I am always counselling patience to young lawyers who want to start their careers doing international law. I explain that international law is really just “regular” law with an international component. I thought of that today when I read a post on the High Touch Legal Services Blog, entitled, “Top Ten Intellectual Property Mistakes of Startup Entrepreneurs” and realized how many of those mistakes have commonalities with the IP mistakes we so often see with foreign companies going into China.   

I am going to set out (in bold) six of the mistakes outlined in the High Touch blog post most relevant to China and then discuss how they relate to China. 

1.  Failing to use employee invention agreements.  True of China as well. These agreements essentially require new hires agree to report anything to the company that they invent that result from any work performed on behalf of the company or relate in any manner to the existing or contemplated business of the company, or result from the use of the company’s time, material, employees, or facilities. They also mandate that any such inventions are assigned by the employee to the company. These agreements make sense in China as well.

2.  Assuming that the company owns contractors’ work product.  Even though there is almost no such thing as an independent contractor in China, we see a similar thing all the time. We have been contacted at least a half a dozen times by a US company that has in some strange and illegal capacity retained people in China to conduct R&D for and then when that R&D group goes off on its own, the US company wants to sue them for stealing the US company’s IP. My response is usually to ask how it is that the US company proposes to explain the illegal situation to a Chinese court and then note that what the R&D people walked off with probably did not belong to the US company in any event.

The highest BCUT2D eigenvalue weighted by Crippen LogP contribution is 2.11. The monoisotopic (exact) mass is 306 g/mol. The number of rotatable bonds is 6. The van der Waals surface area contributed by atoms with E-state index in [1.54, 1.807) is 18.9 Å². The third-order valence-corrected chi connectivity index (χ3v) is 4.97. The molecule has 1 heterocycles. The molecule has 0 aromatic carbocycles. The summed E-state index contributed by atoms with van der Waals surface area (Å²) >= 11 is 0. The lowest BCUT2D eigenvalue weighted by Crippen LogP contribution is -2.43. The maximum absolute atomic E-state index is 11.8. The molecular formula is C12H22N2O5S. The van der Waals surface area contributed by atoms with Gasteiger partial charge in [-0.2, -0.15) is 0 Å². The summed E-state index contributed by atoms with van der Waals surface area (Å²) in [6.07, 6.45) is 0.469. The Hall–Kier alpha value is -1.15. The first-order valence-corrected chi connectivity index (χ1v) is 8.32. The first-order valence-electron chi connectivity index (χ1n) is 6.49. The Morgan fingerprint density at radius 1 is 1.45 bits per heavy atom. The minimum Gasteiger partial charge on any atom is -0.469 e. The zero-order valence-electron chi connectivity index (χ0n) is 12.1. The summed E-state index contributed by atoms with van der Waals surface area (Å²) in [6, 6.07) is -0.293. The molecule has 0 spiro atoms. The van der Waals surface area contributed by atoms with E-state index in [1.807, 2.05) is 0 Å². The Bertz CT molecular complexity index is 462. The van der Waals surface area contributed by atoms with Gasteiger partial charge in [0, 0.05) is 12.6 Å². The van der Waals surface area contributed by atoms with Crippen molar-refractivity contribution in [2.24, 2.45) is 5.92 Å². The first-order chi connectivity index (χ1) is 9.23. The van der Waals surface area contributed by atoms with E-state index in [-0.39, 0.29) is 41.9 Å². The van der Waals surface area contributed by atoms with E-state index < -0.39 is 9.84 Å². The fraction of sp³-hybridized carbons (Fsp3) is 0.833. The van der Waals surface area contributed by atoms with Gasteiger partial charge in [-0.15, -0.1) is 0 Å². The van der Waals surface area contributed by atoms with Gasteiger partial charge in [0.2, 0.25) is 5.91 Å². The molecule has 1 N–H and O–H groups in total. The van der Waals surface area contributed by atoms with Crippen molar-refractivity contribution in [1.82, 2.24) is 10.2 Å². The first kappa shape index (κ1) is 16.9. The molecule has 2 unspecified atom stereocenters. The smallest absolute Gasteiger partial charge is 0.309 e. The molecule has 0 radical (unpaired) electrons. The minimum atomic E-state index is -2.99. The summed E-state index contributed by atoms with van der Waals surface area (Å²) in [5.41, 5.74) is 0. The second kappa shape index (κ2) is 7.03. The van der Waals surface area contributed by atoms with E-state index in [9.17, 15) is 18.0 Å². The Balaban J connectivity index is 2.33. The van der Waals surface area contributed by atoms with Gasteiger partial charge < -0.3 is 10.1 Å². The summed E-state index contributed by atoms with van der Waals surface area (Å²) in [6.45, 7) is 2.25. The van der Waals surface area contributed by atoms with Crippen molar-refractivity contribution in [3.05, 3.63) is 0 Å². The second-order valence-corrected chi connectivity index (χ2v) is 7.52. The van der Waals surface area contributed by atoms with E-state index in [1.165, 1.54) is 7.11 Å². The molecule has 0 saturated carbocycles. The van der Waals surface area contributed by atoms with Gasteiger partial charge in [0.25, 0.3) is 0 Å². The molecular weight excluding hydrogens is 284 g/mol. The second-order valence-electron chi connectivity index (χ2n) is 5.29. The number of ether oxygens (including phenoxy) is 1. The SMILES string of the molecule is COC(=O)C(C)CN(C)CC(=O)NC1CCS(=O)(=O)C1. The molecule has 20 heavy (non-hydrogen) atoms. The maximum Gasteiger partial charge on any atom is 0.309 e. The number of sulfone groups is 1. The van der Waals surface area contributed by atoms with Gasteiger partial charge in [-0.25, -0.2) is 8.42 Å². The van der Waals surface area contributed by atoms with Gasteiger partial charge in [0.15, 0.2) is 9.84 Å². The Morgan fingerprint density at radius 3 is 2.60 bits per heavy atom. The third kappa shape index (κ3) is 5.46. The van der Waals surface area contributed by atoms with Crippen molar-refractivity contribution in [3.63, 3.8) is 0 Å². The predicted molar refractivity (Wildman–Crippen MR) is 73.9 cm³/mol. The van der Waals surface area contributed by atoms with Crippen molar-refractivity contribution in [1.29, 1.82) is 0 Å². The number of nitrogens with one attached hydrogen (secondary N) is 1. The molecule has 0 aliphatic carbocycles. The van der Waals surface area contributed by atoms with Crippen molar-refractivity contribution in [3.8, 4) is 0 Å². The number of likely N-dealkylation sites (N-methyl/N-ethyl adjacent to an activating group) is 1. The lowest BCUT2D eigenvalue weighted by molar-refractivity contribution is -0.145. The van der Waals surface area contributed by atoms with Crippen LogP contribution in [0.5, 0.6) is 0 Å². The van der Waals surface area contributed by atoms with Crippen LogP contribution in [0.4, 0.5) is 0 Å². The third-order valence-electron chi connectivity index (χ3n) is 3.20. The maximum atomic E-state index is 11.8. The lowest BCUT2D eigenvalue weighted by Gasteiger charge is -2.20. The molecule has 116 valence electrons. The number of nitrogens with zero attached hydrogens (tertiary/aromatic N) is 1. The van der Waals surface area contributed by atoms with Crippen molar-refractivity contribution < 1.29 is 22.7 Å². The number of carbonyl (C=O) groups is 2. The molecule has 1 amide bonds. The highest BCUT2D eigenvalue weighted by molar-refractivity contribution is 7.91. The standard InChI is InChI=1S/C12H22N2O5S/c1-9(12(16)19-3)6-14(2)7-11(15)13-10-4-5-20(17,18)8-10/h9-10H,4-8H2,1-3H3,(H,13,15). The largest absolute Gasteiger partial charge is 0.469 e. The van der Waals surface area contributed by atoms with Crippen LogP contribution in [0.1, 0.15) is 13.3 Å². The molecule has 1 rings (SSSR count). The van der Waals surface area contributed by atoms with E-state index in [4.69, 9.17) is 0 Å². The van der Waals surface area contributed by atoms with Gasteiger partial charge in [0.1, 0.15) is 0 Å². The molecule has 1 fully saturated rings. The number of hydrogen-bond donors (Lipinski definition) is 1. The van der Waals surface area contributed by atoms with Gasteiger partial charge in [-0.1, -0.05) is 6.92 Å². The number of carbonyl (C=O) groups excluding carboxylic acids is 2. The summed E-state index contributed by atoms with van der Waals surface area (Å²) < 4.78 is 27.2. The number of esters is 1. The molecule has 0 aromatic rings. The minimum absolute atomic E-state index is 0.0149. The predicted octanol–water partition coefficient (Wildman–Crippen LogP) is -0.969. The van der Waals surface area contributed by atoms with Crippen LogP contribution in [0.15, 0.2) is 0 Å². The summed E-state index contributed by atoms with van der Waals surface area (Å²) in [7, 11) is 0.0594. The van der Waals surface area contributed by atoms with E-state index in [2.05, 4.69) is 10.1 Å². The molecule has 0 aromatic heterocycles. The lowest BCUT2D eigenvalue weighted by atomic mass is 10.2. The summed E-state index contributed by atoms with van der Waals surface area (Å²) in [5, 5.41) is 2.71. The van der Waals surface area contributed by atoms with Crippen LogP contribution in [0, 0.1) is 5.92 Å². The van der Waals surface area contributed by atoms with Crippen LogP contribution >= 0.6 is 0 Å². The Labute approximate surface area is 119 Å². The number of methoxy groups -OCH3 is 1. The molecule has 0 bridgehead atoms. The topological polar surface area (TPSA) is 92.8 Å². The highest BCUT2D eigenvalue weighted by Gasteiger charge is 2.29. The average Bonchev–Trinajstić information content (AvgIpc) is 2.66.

3. Using another company’s license agreement.  Fortunately, we have no encountered this situation all that often in a China context. Apparently, most companies do realize that if they are going to be involved in a China licensing arrangement they need a customized licensing agreement. I will note here also that China requires you to register your licensing agreements with the government.   

4.  Thinking that patents are the only IP that matters.  We do see a bit of this in that companies seem to underestimate the importance and value of trademarks and trade secret agreements in China.  

5.  Neglecting to identify and protect trade secrets.  Very true of China where companies far too often fail to do all that they can to protect their trade secrets via agreements with their employees or via NNN Agreements with outsiders.  

6.  Giving the “family jewels” to an overseas supplier.  This one obviously applies to China in that companies so often make the mistake of not requiring their China suppliers to sign confidentiality, non-compete and/or non circumvention agreements.  

The seventh mistake (not set forth in the High Touch blog because it is a China-centric tip) is believing that registering your trademark under the Madrid Protocol is the same thing as registering it in China.   

What are you seeing out there?